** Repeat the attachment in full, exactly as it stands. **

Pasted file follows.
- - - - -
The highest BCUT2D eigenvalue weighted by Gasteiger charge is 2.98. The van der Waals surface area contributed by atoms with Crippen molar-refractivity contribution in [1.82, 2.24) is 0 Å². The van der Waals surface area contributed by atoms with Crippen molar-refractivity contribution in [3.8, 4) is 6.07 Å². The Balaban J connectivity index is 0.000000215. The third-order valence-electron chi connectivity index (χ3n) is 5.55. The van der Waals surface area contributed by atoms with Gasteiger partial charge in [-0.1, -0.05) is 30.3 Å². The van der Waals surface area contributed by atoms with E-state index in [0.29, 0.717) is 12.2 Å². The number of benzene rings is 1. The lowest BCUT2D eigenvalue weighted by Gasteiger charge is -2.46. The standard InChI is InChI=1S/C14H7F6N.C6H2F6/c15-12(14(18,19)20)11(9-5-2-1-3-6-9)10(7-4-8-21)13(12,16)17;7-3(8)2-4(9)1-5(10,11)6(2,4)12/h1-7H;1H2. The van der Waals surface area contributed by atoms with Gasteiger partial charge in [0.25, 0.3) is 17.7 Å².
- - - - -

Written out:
The highest BCUT2D eigenvalue weighted by Gasteiger charge is 2.98. The van der Waals surface area contributed by atoms with Crippen molar-refractivity contribution in [1.82, 2.24) is 0 Å². The van der Waals surface area contributed by atoms with Crippen molar-refractivity contribution in [3.8, 4) is 6.07 Å². The Balaban J connectivity index is 0.000000215. The third-order valence-electron chi connectivity index (χ3n) is 5.55. The van der Waals surface area contributed by atoms with Gasteiger partial charge in [-0.1, -0.05) is 30.3 Å². The van der Waals surface area contributed by atoms with E-state index in [0.29, 0.717) is 12.2 Å². The number of benzene rings is 1. The lowest BCUT2D eigenvalue weighted by Gasteiger charge is -2.46. The standard InChI is InChI=1S/C14H7F6N.C6H2F6/c15-12(14(18,19)20)11(9-5-2-1-3-6-9)10(7-4-8-21)13(12,16)17;7-3(8)2-4(9)1-5(10,11)6(2,4)12/h1-7H;1H2. The van der Waals surface area contributed by atoms with Gasteiger partial charge in [0.25, 0.3) is 17.7 Å².